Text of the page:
South Carolina is home to 38 different species of snakes. Some common snakes in the state include the corn snake, black racer, rat snakes, mud snakes, and ribbon snakes. In addition, there are six species of water snakes (which are non-venomous) and 6 species of venomous snakes in the state. Venomous snakes in South Carolina include cottonmouth snakes, timber rattlesnakes, coral snakes, and copperheads.
The ambrosia beetle forms a symbiotic relationship with the ambrosia fungi
Don't eat raw eel! Their blood is poisonous to humans when consumed raw.
They are so named because they "march" in armies of worms from one crop to another in search of food
They're also called black pilot snakes due to a myth that they "pilot" venomous snakes to a den where they can go into brumation for the winter.
It's a strong fighter when caught on a fishing line
Cactus moths can cause serious damage to cacti in locations where they have no predators.
Corn snakes are partly arboreal and are excellent climbers.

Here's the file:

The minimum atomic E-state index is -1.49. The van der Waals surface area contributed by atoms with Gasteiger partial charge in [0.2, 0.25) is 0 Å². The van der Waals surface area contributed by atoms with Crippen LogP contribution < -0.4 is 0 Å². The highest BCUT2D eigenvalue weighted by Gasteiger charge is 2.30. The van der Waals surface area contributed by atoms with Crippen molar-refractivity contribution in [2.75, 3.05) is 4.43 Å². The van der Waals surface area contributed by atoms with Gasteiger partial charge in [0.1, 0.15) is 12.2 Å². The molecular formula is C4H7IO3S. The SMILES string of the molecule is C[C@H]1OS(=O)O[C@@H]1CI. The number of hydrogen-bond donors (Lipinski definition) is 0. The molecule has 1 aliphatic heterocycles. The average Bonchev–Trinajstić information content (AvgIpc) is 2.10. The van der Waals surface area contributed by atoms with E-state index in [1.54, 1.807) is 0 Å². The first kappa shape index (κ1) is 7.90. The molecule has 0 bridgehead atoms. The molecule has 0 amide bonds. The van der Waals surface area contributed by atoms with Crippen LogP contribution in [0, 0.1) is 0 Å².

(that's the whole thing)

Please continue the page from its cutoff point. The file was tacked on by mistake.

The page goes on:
When injured or damaged, the shell of the eastern box turtle can regenerate
The name chipmunk is derived from an Ojibwe word that means one who descends the trees headfirst.
When the glass lizard loses its tail it can grow another one. But the new tail lacks the markings of the old one and is usually shorter.
Rat snakes are medium-to-large, nonvenomous snakes that kill by constriction.
The eastern woodrat mating ritual involves a potentially deadly fight between the male and female before reproduction begins!
Adult fleas can jump up to 7 inches in the air
Although it is a tree squirrel, it spends most of its time on the ground.
Ladyfish are aggressive fighter when hooked, making them a favorite of anglers.
They have a symbiotic relationship with ants.
Females are about four times the size of males
The owl can rotate its head some 270 degrees
Rat snakes are constrictors from the Colubridae family of snakes.
Will mate with the entire flock!
Some gulls are capable of using tools
The modern Spectacled Bear, which lives in South America, is related to the Short-Faced Bear!
These snakes live underground, beneath piles of leaf litter or in thickets, and they are expert swimmers.
The Venus flytrap is among a group of plants that consumes animals
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Wildlife in South Carolina - Types of South Carolinian Animals - AZ Animals